Letter Two

This was my second week of my research. And it has been an interesting experience.

When I set out to do this project, I never realized my biggest obstacle would be to find physicians who are willing to participate in my research. I called over 35 different hospitals, health clinics, and private practices. I only was able to get 2 physicians in the United States to agree to let me shadow them so far. So the search is ongoing for the rest of my physicians for the study.

Last week, I shadowed an internist and was able to really learn a lot. After the first day, the whole process became very natural and routine. The physician would ask each patient if it was okay if I was in the room and if they said yes, I would enter the room and introduce myself while explaining my project.

The physician would ask questions to try and diagnose the patients. I recorded things like how much eye contact they maintained with the patient, if they used their personal phone during the appointment and the different ways that they showed respect.

I also recorded things like the amount of time that the physician spent with each patient. I noticed that the more time that a physician spent with a patient, the higher the quality of care was and the more respect they showed their patients throughout the appointment. Some indicators of respect that my mentor and I mapped out are introducing themselves, if they apologize anytime they cause pain by touching an injury, for pediatricians, do they talk to the child as well or just the parents, do they respect the patients privacy, etc. However, I was curious on how the physicians managed the business aspect of their private practices (where seeing a higher quantity of patients would be in their best interest) and the medical aspect (where seeing a patient for more time would be in their best interest.) This is something that will definitely be addressed in my interviews with the physicians.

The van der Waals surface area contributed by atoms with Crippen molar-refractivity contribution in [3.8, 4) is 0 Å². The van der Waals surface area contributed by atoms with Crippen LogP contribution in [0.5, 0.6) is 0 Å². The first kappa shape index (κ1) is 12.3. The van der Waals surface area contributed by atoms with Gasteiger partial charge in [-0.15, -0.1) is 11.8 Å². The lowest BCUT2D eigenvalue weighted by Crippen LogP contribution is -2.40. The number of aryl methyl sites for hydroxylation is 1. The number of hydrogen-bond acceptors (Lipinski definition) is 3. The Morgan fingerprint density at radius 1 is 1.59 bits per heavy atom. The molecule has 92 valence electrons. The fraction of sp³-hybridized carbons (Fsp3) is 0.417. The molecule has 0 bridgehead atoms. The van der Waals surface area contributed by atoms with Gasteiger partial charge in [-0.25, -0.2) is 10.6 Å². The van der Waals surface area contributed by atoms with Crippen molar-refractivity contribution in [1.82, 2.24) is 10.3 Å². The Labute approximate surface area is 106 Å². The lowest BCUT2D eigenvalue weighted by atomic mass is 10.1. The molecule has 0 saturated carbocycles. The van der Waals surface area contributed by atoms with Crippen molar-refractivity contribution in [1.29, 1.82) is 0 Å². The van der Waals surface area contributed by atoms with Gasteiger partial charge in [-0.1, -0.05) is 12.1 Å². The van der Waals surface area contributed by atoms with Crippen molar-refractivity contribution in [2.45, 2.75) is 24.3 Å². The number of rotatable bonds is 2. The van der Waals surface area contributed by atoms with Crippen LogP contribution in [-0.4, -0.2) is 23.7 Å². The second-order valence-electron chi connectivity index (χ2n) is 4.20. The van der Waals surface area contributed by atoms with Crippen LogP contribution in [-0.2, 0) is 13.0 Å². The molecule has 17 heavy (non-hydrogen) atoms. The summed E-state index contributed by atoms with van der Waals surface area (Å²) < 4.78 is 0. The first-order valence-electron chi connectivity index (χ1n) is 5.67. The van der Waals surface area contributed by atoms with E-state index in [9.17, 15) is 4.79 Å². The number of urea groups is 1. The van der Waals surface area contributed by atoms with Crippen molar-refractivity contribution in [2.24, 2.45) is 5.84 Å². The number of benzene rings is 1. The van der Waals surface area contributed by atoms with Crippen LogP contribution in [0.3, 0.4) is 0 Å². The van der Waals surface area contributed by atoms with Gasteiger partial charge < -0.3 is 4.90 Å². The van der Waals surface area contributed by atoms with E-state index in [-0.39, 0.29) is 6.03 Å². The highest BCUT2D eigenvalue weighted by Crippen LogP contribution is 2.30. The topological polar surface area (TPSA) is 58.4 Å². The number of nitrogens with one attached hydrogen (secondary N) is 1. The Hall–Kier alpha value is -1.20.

I shadowed a pediatrician this week. Seeing the different physicians and their very different styles of medicine made me think critically about the medical ethical dilemmas that each of them faced.

One particularly interesting incident occurred that really helped see the stark contrast that exists in this sphere. When a patient, complained to one of the physicians I shadowed that the medication they prescribed the last time was very expensive. The physician completely ignored the comment and made no efforts to assuage the patients financial concerns. A similar situation occurred with the other physician. However, this physician suggested alternatives that may not be as effective but were substantially cheaper and let the patient decide which medication they would like to fill.

I haven’t had a chance to interview either of the physicians yet. I look forward to learning more about the physicians through the interview process and discussing my observations with them.

Angeli Sharma is a T’20 Undergraduate and a 2017 Kenan Summer Fellows Participant

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